While assorted legends have since been created around FF’s anti-establishment struggle, there is a hilarious secret not many are yet aware of. Whereas his entire working life could be said to have been devoted to battling secular authority, his career of rebellion was actually launched in the seminary. At the exclusive Catholic institute, students were supposed to be guided by an unwritten and unspoken decree obliging them to exercise utmost inhibition when, for instance, called to dance in the open.
But not FF. Came the dancing time one day. Rather than comport himself like others, FF chose to dance freely, in fact, exhibiting deft footworks the disapproving presiding chaplains thought belonged only to “the carnal-minded” secular world. That very act of cold defiance by FF marked the turning-point in his running battle with the school authority, eventuating in his self-withdrawal from the institution.
Had he remained in seminary and graduated, we can only speculate the sort of a Reverend Father he would have become.
By their fruit, you shall know them. FF’s spirit of defiance would also manifest in his now famous musician son, “Falz De Bad Guy”. He was sent to an ‘Ivy League’ school in London to study law. Upon graduation, he only agreed to join his parents’ law chambers in Lagos briefly. One day, he told his parents he preferred to follow his passion – music. His mum was aghast, reportedly asking where the lad inherited the music gene from in the family. (FF and wife jointly run their chambers).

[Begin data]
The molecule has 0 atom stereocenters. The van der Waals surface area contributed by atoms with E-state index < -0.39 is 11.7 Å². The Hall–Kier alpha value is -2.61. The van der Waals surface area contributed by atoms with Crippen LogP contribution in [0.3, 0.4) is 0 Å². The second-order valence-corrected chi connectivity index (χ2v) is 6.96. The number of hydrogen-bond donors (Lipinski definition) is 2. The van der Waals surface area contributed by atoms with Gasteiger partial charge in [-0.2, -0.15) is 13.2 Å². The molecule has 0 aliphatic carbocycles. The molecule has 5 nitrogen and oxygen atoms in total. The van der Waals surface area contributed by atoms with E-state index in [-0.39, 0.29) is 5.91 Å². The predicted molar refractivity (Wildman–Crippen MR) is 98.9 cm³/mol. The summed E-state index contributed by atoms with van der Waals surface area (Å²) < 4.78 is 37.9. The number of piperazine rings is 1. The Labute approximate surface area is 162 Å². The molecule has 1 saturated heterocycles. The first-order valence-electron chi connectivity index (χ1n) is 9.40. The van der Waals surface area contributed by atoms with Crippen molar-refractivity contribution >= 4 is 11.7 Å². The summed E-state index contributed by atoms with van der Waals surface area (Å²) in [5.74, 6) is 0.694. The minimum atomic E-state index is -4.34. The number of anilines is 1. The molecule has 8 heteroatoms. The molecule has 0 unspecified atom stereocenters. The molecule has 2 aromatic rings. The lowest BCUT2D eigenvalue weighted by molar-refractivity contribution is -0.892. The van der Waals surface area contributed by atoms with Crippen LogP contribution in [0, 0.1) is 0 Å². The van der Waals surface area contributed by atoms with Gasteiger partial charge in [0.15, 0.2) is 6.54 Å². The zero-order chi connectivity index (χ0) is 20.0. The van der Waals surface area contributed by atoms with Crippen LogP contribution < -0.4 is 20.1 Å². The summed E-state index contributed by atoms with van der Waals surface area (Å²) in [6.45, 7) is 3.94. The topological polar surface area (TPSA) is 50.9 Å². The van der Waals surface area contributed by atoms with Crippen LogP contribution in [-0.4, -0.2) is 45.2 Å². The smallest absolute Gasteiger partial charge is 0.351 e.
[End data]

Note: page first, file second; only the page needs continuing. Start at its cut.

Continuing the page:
But never losing his sense of humour even at the gravest of moments, FF reportedly turned on the wife and asked if they (the parents) could, in good conscience, be said to have inherited the “gene of law practice” from their own parents since they were non-lawyers.
Thus, the hitherto tense family meeting dissolved into raucous laughter. Of course, that signaled dad and mum’s blessings for “Falz De Bad Guy” to pursue his own dream – a career path he has since made a huge success of within a relatively short period.
While celebrating the people’s lawyer, we also must not forget another exemplar, engaging scholar and essayist of gravitas – Professor Ayo Olukotun (aka Possible Baiye) who just turned 65.
Through the ideas he has professed over the years, the professor of political science demonstrates that scholarship is meaningless without character and futile if it does not illuminate the path ahead for the society to navigate. Little wonder then he is today the esteemed occupant of the Oba Sikiru Adetona Professorial Chair in Governance at Olabisi Onabanjo University, Ago-Iwoye.
Louis Odion is a Fellow of the Nigerian Guild of Editors (FNGE).